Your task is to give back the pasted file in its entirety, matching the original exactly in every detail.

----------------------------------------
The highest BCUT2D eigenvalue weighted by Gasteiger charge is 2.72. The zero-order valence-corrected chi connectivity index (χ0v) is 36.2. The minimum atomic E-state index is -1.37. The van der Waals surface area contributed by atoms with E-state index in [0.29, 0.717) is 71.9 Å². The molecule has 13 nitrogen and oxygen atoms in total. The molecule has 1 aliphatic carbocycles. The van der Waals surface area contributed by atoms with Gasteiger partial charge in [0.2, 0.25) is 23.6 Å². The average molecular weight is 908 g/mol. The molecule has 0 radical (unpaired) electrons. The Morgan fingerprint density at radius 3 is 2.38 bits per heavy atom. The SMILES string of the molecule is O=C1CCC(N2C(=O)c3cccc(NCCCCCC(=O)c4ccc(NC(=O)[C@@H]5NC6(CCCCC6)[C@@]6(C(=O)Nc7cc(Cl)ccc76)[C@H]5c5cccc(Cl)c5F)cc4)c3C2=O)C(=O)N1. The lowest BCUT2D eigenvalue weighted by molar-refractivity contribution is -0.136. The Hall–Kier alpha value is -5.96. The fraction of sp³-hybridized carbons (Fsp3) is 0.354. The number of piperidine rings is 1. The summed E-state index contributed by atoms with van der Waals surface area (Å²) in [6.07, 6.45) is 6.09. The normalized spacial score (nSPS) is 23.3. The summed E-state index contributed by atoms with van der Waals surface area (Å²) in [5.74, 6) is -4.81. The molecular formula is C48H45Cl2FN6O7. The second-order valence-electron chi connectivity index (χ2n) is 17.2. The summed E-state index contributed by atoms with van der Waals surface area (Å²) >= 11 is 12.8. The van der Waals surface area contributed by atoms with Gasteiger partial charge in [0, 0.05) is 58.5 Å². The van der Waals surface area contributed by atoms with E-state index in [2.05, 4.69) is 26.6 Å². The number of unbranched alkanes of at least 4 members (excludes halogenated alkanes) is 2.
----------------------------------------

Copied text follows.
The highest BCUT2D eigenvalue weighted by Gasteiger charge is 2.72. The zero-order valence-corrected chi connectivity index (χ0v) is 36.2. The minimum atomic E-state index is -1.37. The van der Waals surface area contributed by atoms with E-state index in [0.29, 0.717) is 71.9 Å². The molecule has 13 nitrogen and oxygen atoms in total. The molecule has 1 aliphatic carbocycles. The van der Waals surface area contributed by atoms with Gasteiger partial charge in [0.2, 0.25) is 23.6 Å². The average molecular weight is 908 g/mol. The molecule has 0 radical (unpaired) electrons. The Morgan fingerprint density at radius 3 is 2.38 bits per heavy atom. The SMILES string of the molecule is O=C1CCC(N2C(=O)c3cccc(NCCCCCC(=O)c4ccc(NC(=O)[C@@H]5NC6(CCCCC6)[C@@]6(C(=O)Nc7cc(Cl)ccc76)[C@H]5c5cccc(Cl)c5F)cc4)c3C2=O)C(=O)N1. The lowest BCUT2D eigenvalue weighted by molar-refractivity contribution is -0.136. The Hall–Kier alpha value is -5.96. The fraction of sp³-hybridized carbons (Fsp3) is 0.354. The number of piperidine rings is 1. The summed E-state index contributed by atoms with van der Waals surface area (Å²) in [6.07, 6.45) is 6.09. The normalized spacial score (nSPS) is 23.3. The summed E-state index contributed by atoms with van der Waals surface area (Å²) in [5.74, 6) is -4.81. The molecular formula is C48H45Cl2FN6O7. The second-order valence-electron chi connectivity index (χ2n) is 17.2. The summed E-state index contributed by atoms with van der Waals surface area (Å²) >= 11 is 12.8. The van der Waals surface area contributed by atoms with Gasteiger partial charge in [0, 0.05) is 58.5 Å². The van der Waals surface area contributed by atoms with E-state index in [2.05, 4.69) is 26.6 Å². The number of unbranched alkanes of at least 4 members (excludes halogenated alkanes) is 2.